It’s information overload everywhere, and there’s not time enough to sleep and eat and stay fully apprised of what’s happening on this crazy blue dot of ours (two out of three ain’t bad). Here’s the weekend Sports Handle item, “Get a Grip,” recapping the week’s top U.S. sports betting headlines, highlighting some fresh news, and rounding up key stories.
Top stories around our network this week
Promotion of responsible gambling should, obviously, be a 365-day-a-year goal in the industry covered by Sports Handle, but September is given special designation by the American Gaming Association as Responsible Gaming Education Month.
Why September? Maybe because football is the most popular sport for wagering and bettors with pent-up demand might have a tendency to overindulge without some helpful messaging. Or maybe it’s that it dovetails nicely with September also being Pain Awareness Month, considering every bettor has been stung trying to overcome a bookmaker’s vig.
Whatever the reason, the past week has provided a lot of healthy discussion about the dangers of excessive gambling and the industry’s role in helping keep things under control. One webinar we covered focused on precisely that point: the things operators can and should do to enhance player protection. A separate panel discussion stressed it’s not just operators but regulators who can do a better job of collaborating on best practices to promote responsible gambling. One improvement key stakeholders agree is needed is promotion of 1-800-GAMBLER as a national helpline for problem gamblers, rather than the existing patchwork system of state phone lines.
The personal stories of those addicted to gambling are always devastating — but important to hear — and we’ve gotten those this week from individuals connected to EPIC Risk Management or participating in a discussion on the topic arranged by New York state Sen. Joseph Addabbo, a leading proponent of legalized gambling. Certain quirks about the system to help problem gamblers have also been examined, such as how individuals who have self-excluded from iGaming can find to their unhappy surprise — and public embarrassment — that a brick-and-mortar casino might boot them off the property.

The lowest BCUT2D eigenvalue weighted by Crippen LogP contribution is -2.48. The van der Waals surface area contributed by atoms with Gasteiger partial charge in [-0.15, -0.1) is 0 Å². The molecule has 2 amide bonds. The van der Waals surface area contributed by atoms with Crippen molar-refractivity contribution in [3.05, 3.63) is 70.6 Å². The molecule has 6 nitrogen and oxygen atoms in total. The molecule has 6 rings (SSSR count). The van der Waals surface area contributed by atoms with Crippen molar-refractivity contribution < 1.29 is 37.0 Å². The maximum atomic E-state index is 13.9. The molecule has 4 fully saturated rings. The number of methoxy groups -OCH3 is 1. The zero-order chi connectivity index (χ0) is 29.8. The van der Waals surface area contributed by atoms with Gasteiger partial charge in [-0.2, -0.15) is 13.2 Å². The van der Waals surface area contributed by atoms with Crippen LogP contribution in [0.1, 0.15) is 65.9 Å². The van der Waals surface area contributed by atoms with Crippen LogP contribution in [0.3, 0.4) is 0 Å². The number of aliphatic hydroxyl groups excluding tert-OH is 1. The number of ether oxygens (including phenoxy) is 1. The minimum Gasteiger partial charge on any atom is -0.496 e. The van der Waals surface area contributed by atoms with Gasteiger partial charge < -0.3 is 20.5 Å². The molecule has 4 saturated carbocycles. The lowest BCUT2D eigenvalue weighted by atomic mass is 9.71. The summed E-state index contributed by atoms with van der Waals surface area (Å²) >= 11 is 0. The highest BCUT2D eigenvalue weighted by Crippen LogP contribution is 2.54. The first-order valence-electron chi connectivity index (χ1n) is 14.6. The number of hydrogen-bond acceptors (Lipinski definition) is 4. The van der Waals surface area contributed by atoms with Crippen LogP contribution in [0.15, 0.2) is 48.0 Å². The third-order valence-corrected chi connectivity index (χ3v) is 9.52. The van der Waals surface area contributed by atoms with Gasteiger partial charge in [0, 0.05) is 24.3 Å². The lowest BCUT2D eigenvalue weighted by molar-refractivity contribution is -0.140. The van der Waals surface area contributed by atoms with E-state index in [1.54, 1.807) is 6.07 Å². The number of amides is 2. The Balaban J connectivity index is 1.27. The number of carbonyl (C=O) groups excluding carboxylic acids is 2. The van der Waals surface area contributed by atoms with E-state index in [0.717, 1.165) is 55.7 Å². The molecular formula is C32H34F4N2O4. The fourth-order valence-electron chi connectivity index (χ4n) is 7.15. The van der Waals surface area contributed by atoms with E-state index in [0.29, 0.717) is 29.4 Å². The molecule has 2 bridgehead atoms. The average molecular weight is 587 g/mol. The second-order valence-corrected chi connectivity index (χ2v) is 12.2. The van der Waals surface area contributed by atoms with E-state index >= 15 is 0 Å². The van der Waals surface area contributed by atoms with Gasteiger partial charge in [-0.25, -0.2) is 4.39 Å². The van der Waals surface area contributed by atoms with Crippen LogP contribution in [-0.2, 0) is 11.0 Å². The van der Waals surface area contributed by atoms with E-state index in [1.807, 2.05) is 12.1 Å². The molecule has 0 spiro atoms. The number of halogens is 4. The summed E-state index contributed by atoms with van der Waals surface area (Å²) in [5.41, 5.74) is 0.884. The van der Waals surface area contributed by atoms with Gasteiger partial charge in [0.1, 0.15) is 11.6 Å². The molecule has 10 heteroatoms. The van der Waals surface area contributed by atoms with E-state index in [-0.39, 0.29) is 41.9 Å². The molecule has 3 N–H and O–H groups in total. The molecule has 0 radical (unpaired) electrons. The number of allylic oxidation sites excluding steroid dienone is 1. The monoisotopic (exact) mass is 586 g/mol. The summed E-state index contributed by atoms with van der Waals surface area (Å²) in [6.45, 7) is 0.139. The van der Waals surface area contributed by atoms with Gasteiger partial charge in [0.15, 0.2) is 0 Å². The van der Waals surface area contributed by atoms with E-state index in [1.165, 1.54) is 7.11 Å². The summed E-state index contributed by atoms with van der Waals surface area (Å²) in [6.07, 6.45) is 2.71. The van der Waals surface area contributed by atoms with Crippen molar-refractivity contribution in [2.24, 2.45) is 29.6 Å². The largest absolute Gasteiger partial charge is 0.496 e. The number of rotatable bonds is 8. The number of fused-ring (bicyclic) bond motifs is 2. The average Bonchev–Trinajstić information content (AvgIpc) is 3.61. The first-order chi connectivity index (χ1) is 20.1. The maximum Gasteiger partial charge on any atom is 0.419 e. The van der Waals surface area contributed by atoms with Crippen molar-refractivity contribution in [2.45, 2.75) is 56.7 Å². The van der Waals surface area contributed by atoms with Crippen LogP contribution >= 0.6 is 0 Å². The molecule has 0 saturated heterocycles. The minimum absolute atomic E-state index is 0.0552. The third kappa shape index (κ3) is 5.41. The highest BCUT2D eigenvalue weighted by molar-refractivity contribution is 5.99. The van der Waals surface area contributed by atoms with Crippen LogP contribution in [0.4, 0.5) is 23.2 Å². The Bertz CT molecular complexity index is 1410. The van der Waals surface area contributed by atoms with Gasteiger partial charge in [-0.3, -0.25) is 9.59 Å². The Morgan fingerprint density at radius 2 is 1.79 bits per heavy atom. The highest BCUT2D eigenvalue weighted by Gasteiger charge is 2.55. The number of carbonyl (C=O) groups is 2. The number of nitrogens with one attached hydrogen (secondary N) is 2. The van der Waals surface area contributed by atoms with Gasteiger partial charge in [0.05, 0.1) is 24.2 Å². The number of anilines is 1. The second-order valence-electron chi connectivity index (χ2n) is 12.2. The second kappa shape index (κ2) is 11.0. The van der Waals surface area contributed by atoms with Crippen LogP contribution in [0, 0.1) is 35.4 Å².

The latter story dealt with Pennsylvania’s system of multiple self-exclusion lists. In Colorado, meanwhile, there’s news that the state’s Department of Revenue will take over handling of the self-exclusion list from the Problem Gambling Coalition of Colorado. Consumers concerned about their habits can sign up voluntarily to be excluded from gambling at casinos or betting on sports online for periods of one, three, or five years. Colorado is one state that has stepped up government efforts to prevent problem gambling, increasing funding from the former $130,000 per year to $3 million in May 2022 for programs.
At Sports Handle and our sister sites, we produce a great volume of stories that promote healthy aspects of sports betting and the broader gambling industry, with entertainment in mind. We don’t shirk responsibility, however, to also highlight issues surrounding how things can go wrong for a minority of individuals. We’ll continue covering all sides, as stories linked below from the past week show. And for additional gaming industry news, be sure to check out US Bets, including its weekly Double Down column and Gamble On podcast.
You bet the NFL is popular
Seminoles’ long, winding road at an end?
A chance to track the athletes who bet
Little Vermont draws the big guys
Another potential chance in Missouri
Wow, a sportsbook that likes bettors
Could Maryland go bigger?
Giving parlays a bad name
Let’s talk about this some more
Not to scare anyone, but this is scary
Don’t screw this up, New York